The Haydn Year recently saw the passing of the great scholar of the composer and his works, H. C. Robbins Landon.
Haydn, Symphonies (41-47, 50-52, 64, 65, 82-90), Tafelmusik, B. Weil
(re-released on August 18, 2009)
Sony Vivarte 88697480442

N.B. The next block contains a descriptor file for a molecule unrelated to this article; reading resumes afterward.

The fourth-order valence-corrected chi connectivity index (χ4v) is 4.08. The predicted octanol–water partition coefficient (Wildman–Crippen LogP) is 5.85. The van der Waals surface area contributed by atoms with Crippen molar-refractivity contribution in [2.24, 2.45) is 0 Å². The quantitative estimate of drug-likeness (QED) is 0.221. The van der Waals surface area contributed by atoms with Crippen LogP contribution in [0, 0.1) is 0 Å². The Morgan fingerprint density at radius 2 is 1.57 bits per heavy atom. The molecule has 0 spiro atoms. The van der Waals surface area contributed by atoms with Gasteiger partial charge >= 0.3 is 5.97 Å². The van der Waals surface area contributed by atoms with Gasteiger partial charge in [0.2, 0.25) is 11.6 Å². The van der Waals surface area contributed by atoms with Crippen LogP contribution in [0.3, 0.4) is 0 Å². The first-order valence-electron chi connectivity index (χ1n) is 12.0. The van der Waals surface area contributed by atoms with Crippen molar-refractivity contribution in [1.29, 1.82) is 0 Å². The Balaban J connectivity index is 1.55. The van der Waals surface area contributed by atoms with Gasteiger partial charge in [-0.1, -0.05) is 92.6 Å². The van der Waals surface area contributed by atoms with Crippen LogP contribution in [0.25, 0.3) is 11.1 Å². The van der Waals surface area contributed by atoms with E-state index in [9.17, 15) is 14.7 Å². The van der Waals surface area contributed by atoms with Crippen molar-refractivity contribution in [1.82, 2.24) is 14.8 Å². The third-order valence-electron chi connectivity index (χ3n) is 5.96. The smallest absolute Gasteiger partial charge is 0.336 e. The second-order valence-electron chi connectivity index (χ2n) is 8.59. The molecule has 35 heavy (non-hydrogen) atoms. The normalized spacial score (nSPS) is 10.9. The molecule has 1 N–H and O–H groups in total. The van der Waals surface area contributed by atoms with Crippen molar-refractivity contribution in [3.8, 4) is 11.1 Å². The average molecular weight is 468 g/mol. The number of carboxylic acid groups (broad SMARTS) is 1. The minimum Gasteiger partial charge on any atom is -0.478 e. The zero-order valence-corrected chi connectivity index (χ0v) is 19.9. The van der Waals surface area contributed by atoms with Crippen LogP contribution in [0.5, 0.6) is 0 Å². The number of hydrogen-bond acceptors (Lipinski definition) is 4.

Tafelmusik is one of my favorite ensembles, and their performances get high marks in my book, recently in concert at Wolf Trap and in an unforgettable DVD of Purcell's Dido with the Mark Morris Dance Group. It is not there are not other good options for the pre-London Haydn symphonies: we have already recommended some of the early Haydn symphonies as recorded by Ferenc Fricsay, and Harnoncourt's Paris symphonies are brash and strikingly conceived (although they may irritate some ears). Tafelmusik and Bruno Weil struck a middle ground, seeming to take as their starting point that the Haydn symphony was meant as an aural diversion: not that these are lightweight interpretations -- far from it -- but there is rarely a harsh sound to be heard. The historical instruments are handled skilfully, with even the brass and woodwinds played accurately and pleasingly. The tempi dance and flow, rarely sounding pushed too far in either direction, and the intonation and sense of ensemble are admirably true. At just under $6 a disc for a 7-CD set, including all of the Paris Symphonies and a fine selection of the early symphonies from the 1770s (all of them with H. C. Robbins Landon as musicological adviser, by the way), this is a great way to begin a love affair with the Father of the Symphony.